- Distal Zone: Towards island area mangroves like Excoecaria Agallocha, trees like Heritiera littoralis and Xylocarpus spp,, in association with Phoenix paludosa, Nypa fruticans, Acanthus illicifolius and ferns like Acrostichum aureum occur, the latter occurring precariously in thick patches. Both Heritiera and Xylocarpus produce buttresses and help in containing soil in their cavities. Generally the senility is on lower side in this zone occurring towards hill sides where run off of fresh water is for a prolonged period. The duration of tidal submersion is low in this zone compared to water front mangroves.
Threats to Mangroves in Andaman
Extraction of mangrove fuel and land development including agriculture has contributed to extensive damage of mangroves in some areas. Although damage to mangrove ecosystem from insecticides and pesticides used in agriculture and their run off, deliberate and operational discharges from ships, oil spills due to accidents and industrial outflows are not reported in the islands, but these have caused extensive damage to mangrove ecosystem in other areas. Mangroves are traditionally used for aquaculture. There is tremendous demand for mangrove fish in international market. The prospectus of potentially quick economic gains have caused a rapid rate of clearing of mangroves for development of brackish water, fish products. Excessive exploitation of mangroves could result in lower litter production and consequently could affect productivity of coastal fisheries.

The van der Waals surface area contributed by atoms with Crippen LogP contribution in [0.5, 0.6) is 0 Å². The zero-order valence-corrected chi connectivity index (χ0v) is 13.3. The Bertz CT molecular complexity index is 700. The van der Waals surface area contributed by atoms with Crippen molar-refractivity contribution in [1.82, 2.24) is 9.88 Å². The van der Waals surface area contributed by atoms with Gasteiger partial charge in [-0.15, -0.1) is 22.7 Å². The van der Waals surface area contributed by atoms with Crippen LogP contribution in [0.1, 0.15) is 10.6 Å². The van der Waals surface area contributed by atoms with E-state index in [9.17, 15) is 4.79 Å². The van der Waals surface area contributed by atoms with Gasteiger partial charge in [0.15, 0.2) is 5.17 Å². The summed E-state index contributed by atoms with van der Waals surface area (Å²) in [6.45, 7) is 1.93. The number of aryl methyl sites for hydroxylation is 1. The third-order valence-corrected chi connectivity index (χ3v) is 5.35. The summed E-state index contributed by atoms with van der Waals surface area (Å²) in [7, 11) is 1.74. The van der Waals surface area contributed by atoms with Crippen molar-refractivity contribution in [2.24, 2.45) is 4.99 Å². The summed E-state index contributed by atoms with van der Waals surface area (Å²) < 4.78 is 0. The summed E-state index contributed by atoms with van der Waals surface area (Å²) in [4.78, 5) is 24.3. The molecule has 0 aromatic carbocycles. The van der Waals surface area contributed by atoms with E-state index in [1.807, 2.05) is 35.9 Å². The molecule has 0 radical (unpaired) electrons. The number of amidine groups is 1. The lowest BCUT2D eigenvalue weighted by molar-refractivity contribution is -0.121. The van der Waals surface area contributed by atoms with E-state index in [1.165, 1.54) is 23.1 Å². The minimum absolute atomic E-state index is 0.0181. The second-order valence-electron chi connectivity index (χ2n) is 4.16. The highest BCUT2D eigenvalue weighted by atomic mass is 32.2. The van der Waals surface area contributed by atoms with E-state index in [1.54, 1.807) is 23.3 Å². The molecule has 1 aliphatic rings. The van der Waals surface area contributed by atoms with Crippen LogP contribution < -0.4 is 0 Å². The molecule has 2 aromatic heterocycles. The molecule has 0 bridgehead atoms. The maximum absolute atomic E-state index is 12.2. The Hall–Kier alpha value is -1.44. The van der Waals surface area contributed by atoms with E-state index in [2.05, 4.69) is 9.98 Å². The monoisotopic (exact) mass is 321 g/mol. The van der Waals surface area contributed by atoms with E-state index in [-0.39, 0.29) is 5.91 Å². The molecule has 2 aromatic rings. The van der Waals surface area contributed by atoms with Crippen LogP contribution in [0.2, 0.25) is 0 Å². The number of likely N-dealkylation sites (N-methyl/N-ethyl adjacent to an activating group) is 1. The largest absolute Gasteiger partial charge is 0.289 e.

Conservation and Management of Andaman Mangroves
Chengappa, in 1951 had estimated that Bruguiera species constitutes about 26 to 30% of mangrove area of South and Middle Andaman Division. He prescribed clear felling and selection-felling of Bruguiera trees along with other natural mangrove trees. Although no systematic working of mangroves was followed in the subsequent years, a small area was worked in North and South Andaman’s under selection system by removal of market trees. Later shelterwood system was adopted In which 40 well formed Rhizophora and Bruguiera poles per hectare were left out as standard uniformly spaced. Precautionary measures were also taken to leave protection belt of 20 metres width along the main creek on either side to guard against sea erosion. Brush wood barriers across the creeks were also left to hold the seeds of mangrove species from getting washed away with the tides.
In the past the mangrove forests were worked for extraction of fuelwood around Port Blair to meet the domestic requirement of the people. The Andaman Timber Industries and Chatham Power House were also using mangrove fuel wood for running their boilers. However, the mangrove fuel wood extraction and sale of mangrove have been totally stopped in the islands at present.